12. If a high hatred means you become a frenzied killing machine every time you see that which you hate, you will probably not live long. In my games a high hatred does not mean you go out killing everyone you hate. Of course you do not trust them and will assume that they will be trying to kill you. and since you interpret every action negatively it may lead to insults and eventually a fight. Imho there are other ways to work your hatred into the game. You can set up your liege not to make deals with them, work so others will view them as untrustworthy or such things. And you will not accept anything that will benefit them. 

    In my game the players went into the Pennine mountains and came across a village attacked by raiders. A group of Saxon warriors defended the Cymric inhabitants of the village. This gave them a view of the honor of the Saxons, although the PK with the high hatred still assumed that the Saxons would stab them in the back at any time. He was also usually the spokesperson of the group, but in this one of the other PKs took this up (He did not have a Hate(Saxons) at all). Also the PK with a high Hate(Saxons) had a high Hate(Picts) so it 'worked out' in the end. (BTW the Pk is a knight who collects hatreds. Aside form the Picts and Saxons he also has one for Irish, Cornish knights and Merlin. It makes negotiations interesting and difficult)

  13. Not much to add to @Atgxtg's comment. So a bit my experience:

    What I like about the BoB system is that it gives the PKs the idea they have some influence on the outcome. (as mentioned by @Atgxtg during scripted battles I do not roll dice, but add and subtract depending on the script of the battle). BoB gives a lot of maneuvers, but not many are used. Most of them are only in certain circumstances. 

    I find that the system makes it easy to add some special events to a battle and it makes it easy to control the battle as a GM. It takes two or three battles to get the an idea of the system. So do not be overwhelmed when you start. 

    What I try to do is put one round in the battle that is special. Something the PKs can act in reponse to. That will make the battle memorable and will remove the idea of a lot of the notetaking done during the other rounds.

  14. On 10/11/2019 at 8:20 PM, Morien said:

    Since Passion modifies the Skill itself, you add it before you divide the Skill.

    However, since reflexive modifiers depend on the opponent, too, I always apply those after dividing.

    So let's say we have Knight A with Sword 18, impassioned +10 to 28, on a horse and fighting against two other knights (B and C, Sword 15 each) on foot. Knight A can divide his 28 any which way he wants, but let's be boring and say it is 14 and 14. Now, because he is mounted and B and C are not, +5/-5 modifier applies against each of them, resulting in 19 vs. 10 match-up.

    Yes, this is great as long as you are on a horse, but if we flip the situation and A is on foot and B and C are mounted, the match-up becomes 9 vs. 20.

    If B is on foot and C is on horse. It means A vs B is 19 vs 10 and  A vs C becomes 14 vs 15.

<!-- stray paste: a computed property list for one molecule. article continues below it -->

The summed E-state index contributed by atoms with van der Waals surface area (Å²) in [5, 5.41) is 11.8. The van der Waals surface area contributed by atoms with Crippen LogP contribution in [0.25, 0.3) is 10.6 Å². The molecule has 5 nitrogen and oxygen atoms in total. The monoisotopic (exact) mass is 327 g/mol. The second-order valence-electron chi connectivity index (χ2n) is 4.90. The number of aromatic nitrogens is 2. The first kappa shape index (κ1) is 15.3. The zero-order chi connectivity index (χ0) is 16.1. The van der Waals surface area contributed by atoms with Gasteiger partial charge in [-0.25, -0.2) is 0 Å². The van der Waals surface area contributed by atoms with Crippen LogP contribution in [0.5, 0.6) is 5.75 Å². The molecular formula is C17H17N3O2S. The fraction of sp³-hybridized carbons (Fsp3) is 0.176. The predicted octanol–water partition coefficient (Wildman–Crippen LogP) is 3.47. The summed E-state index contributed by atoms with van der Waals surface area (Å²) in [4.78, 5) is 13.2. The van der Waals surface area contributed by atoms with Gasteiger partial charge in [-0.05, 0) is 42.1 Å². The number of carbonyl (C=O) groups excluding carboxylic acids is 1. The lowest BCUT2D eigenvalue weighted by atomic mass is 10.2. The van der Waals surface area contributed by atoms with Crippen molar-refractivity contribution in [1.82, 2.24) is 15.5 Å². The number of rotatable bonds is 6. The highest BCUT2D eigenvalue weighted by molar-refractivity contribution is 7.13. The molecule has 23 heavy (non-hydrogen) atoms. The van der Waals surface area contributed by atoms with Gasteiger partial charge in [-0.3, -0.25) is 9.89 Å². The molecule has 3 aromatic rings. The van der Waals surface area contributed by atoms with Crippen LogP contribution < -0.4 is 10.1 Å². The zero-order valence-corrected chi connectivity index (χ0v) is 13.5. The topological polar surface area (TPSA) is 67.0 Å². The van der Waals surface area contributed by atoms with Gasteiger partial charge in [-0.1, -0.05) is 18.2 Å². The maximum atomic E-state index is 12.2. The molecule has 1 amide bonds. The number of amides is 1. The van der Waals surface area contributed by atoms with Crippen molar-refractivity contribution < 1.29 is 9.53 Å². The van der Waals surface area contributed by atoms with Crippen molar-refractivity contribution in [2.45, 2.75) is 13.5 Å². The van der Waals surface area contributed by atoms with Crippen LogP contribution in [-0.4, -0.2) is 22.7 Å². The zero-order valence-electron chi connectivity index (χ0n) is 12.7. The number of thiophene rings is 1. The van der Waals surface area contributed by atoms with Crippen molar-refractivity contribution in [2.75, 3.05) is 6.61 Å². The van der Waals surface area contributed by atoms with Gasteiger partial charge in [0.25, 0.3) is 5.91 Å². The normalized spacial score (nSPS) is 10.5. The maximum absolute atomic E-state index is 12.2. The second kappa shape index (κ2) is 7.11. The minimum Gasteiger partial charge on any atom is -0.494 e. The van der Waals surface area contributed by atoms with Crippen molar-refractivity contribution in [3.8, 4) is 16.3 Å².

As Morien explained so well. reflexive modifiers are used after dividing the skill, because these can differ for each opponent, while the passion is not.

  15. On 10/3/2019 at 7:51 PM, Atgxtg said:

    Ah. So is Realmworks good? I've been looking for a better way to track things in my campaign. Currently I just try to keep things in documents and spreadsheets, and often I have to search through older adventures to dig up character names, stats and other details. 

    I like it. It creates links between names and entries easily. It also gives me a way to organiswe all the npcs and link them to events like battles.

    Unfortunately the developer Lone Wolf has decided to pull the plug out of the system. So there will be no new features in the foreseeable future. I am not sure if you can still buy the product. I heard that a others will try to bring out a similar product, called YARPS. It is currently not available and it will go out as a kickstarter next month.

  16. On 9/28/2019 at 7:19 PM, Atgxtg said:

    Wow! Did you do anything special to track that? Some sort of database, maybe?

    I thought I was bad when one of my players asked me to help with a document he started to keep track of the various NPCs he encountered during the game and I expanded it to over 100 characters. 


    As I mentioned I have an excel that helps roll 300 survival rolls each year. Furthermore I use the Realmworks database to keep track of the events over the years. For the PKs closest family I abuse a genealogy program. (MyHeritage). The last one is purely to make family trees, which Realmworks cannot do.

    Realmworks is a database system that was intended to be used as GM for tracking your story. Unfortunately Lone wolf, the developing company, has pulled out of the project. So there will be no new developments. .

  17. On 9/23/2019 at 7:20 PM, Morien said:

    I would much rather have a nice family tree of named characters*, and some of whom would actually link the PK families together. One's uncle could be another's aunt's husband, and so forth. Rather than an 'Army' of nameless 'Family Knights'. And since some of them are shared by the PKs, this makes the whole world feel more interconnected, and ensures that other PKs are more inclined to go looking for Cousin Larry, too, when he goes missing.